I have a UBC Management student who is an excellent coder. He picked up his skills on his own, probably as far back as junior high school. But in talking with him now, he says that he hates coding. I told him that was perfectly normal and acceptable. Not everyone is cut out to be hacker. But I did emphasize to him that his experience and skills in the world of software would serve him well in his management career. It is my firm belief that not enough emphasis is placed on these skills in the Brave New World of management, rapidly morphing into one Big Data, Cloud, and Smart Mobile hairball. We can argue when, where and by whom it should be taught, but I urge all of my students to consider developing some of these skills, as being important to their management success. In the attached HBR Blog Network article below, students were polled as to the usefulness of one Harvard basic undergraduate course in computer science. My most important take away from that poll was the response from many students, that while they could not code and were not particularly technical, taking the course improved their confidence in dealing with engineering types, software development issues, the Web, and technical computing matters generally. I had the great good fortune to begin my career in the early days of Intel, but without any technical training. I thank my lucky stars for the education that Intel provided me. That kind of process is no longer feasible.
The post below caught my attention because of the current industry debate and competitive battle over deployment of much higher Gigabit Internet bandwidth via optical fiber to consumers, known as Fiber to the Home or FTTH, at prices much lower than they currently pay for even 50 Megabit Internet connectivity. Gigabit connectivity is already a reality in Hong Kong and South Korea, with Europe not far behind. The big cable carriers, Comcast and Time Warner, have actually argued publicly that consumers don’t want or need higher bandwidth. How they came to that conclusion is a mystery. Now Google has entered into direct competition with the cable carriers, deploying Gigabit FTTH in Kansas City and Austin, Texas to be followed by other locations, at prices a fraction of Comcast’s pricing for lower bandwidth.
I have heard a number of students express the fear that apps like Coursesmart will crash at the worst possible time:exams. Now it has happened, which creates a market acceptance problem that will take months to repair.. It is similar to the Odwalla juice contamination case study that eventually took the company to near bankruptcy.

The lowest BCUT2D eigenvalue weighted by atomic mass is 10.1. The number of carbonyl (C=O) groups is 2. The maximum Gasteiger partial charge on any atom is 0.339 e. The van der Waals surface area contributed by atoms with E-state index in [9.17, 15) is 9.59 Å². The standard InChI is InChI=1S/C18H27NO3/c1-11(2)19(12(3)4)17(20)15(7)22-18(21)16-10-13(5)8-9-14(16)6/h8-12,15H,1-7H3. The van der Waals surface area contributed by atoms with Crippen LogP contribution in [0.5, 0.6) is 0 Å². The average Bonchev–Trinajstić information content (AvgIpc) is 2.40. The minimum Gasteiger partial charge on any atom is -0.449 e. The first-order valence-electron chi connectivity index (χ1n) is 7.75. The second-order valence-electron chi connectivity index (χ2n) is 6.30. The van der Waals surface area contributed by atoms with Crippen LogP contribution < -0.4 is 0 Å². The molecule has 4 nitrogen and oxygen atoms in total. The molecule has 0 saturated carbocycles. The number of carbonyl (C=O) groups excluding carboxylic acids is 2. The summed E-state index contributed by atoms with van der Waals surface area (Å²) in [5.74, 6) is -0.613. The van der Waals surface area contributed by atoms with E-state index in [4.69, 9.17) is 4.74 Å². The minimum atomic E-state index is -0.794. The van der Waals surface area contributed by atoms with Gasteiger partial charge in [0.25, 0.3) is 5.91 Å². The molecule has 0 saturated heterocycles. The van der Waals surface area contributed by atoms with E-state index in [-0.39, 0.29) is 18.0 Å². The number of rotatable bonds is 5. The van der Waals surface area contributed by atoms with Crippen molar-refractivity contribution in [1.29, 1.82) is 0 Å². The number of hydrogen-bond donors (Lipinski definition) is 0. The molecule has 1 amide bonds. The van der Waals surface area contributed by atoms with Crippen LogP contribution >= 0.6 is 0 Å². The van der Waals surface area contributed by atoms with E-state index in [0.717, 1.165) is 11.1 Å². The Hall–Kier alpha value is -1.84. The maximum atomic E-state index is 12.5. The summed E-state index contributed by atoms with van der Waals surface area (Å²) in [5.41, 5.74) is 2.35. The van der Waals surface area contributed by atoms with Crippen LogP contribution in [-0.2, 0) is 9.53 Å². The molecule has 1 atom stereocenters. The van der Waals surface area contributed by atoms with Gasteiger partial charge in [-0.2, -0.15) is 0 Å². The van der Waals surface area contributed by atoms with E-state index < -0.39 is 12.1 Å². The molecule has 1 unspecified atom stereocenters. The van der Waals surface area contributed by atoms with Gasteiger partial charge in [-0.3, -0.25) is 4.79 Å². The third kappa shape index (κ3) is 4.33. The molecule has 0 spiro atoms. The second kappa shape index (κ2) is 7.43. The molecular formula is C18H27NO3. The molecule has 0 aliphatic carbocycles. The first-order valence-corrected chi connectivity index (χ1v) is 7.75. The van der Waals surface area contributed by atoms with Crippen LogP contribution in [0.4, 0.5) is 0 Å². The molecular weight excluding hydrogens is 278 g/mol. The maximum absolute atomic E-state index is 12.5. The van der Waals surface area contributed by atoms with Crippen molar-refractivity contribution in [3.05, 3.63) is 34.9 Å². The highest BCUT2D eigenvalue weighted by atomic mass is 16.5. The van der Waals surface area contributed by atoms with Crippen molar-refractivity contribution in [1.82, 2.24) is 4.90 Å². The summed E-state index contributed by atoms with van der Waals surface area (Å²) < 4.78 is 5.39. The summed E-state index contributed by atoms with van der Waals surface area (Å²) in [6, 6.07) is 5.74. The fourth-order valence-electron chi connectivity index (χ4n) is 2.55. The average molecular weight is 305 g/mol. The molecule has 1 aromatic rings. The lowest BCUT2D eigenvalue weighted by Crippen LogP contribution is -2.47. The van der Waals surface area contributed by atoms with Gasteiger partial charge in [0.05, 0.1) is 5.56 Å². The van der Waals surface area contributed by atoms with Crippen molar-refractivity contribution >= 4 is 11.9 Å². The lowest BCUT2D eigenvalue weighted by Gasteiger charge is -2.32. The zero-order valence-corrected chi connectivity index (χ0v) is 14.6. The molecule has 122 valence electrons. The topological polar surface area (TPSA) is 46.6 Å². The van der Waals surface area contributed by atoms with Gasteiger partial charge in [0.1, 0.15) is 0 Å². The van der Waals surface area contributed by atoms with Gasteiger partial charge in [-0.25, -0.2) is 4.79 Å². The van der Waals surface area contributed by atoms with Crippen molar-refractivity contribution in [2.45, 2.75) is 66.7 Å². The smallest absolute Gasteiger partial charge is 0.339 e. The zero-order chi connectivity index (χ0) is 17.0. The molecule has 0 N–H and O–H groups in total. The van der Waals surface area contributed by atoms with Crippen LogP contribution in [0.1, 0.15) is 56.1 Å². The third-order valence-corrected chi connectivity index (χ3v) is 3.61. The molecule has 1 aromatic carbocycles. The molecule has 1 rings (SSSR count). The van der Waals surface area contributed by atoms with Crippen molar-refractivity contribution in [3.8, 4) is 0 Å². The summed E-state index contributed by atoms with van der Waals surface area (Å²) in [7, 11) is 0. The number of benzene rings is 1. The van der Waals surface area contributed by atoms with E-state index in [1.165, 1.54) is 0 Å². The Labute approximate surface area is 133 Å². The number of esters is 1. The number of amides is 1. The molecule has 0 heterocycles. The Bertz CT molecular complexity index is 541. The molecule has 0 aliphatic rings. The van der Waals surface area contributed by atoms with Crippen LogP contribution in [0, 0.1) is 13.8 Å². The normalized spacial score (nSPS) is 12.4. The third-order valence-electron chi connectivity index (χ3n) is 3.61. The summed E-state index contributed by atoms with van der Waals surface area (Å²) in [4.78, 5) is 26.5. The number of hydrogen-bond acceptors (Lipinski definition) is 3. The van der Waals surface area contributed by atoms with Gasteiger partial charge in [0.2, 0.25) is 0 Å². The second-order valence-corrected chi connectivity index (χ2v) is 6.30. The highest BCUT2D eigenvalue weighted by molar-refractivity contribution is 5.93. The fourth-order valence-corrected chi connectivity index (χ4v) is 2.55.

Toronto-based classroom education startup Top Hat Monocle takes a contrarian position on students’ smartphones. Rather than insist that they put them away, which we all know is a losing proposition, the company uses the devices to drive engagement and participation. Today, the company has beefed up its executive team, announcing the addition Ralf Riekers as its new Chief Financial Officer and Malgosia Green as its Chief Product Officer.
Riekers was the first employee at marketing automation startup Eloqua, where he spent 12 years in areas including finance, operations, product deployment, and customer operations. Eloqua was recently acquired by oracle for $871 million four months after its IPO. At Top Hat, he will focus on improving the company’s back-end processes and managing relationships with the venture community.
Green founded India-based education marketing firm Savvica in 2007 to help students worldwide choose schools to match their needs, and before that was the director of product development for Affinity Labs. At Top Hat Monocle, she will take over the product road map and also promises to “aggressively market” the company’s products.
Top Hat Monocle offers allows students to respond in real-time to instructor questions and polls using their Web-enabled mobile devices. They can also use these second screens – assuming the teacher’s black board or projection screen is the first – to engage in interactive discussions, pose their own questions, download notes, and submit work, among other functions. The company’s products are used at over 250 universities worldwide.
Following an $8 million Series A financing in July from Emergence Capital Partners, iNovia Capital, SoftTech VC, Golden Venture Partners, and Version One Ventures, and the company raised a subsequent $1.1 million strategic round in January, bringing its total financing to $10.7 million. The Top Hat Monocle team has since explode from 20 to 80 employees in the last nine months. According to COO Andrew D’Souza, we should expect additional high profile hires in the near future, including specifically a VP engineering, VP sales, and VP marketing.
Ask any investor or experienced entrepreneur and they’re likely to tell you that success is dictated more by the team that is leading a company than by the idea or the market itself. Top Hat Monocle has the benefit of being in a space that is ripe for disruption, at a time when investors and educators are desperately seeking solutions. Today’s announcements should only strengthen the company’s ability to execute on this massive opportunity.
The formation of the University of British Columbia (UBC), Faculty of Management chapter of Enactus occurred only three months ago, under the guidance of Dean Roger Sugden, but the Enactus student leadership team has already attracted nearly two dozen members, all of whom, including the leadership will return next year, to build the organization for handoff to future Faculty of Management students. Meanwhile, many of our current Enactus members will be off to destinations around the World for the summer.
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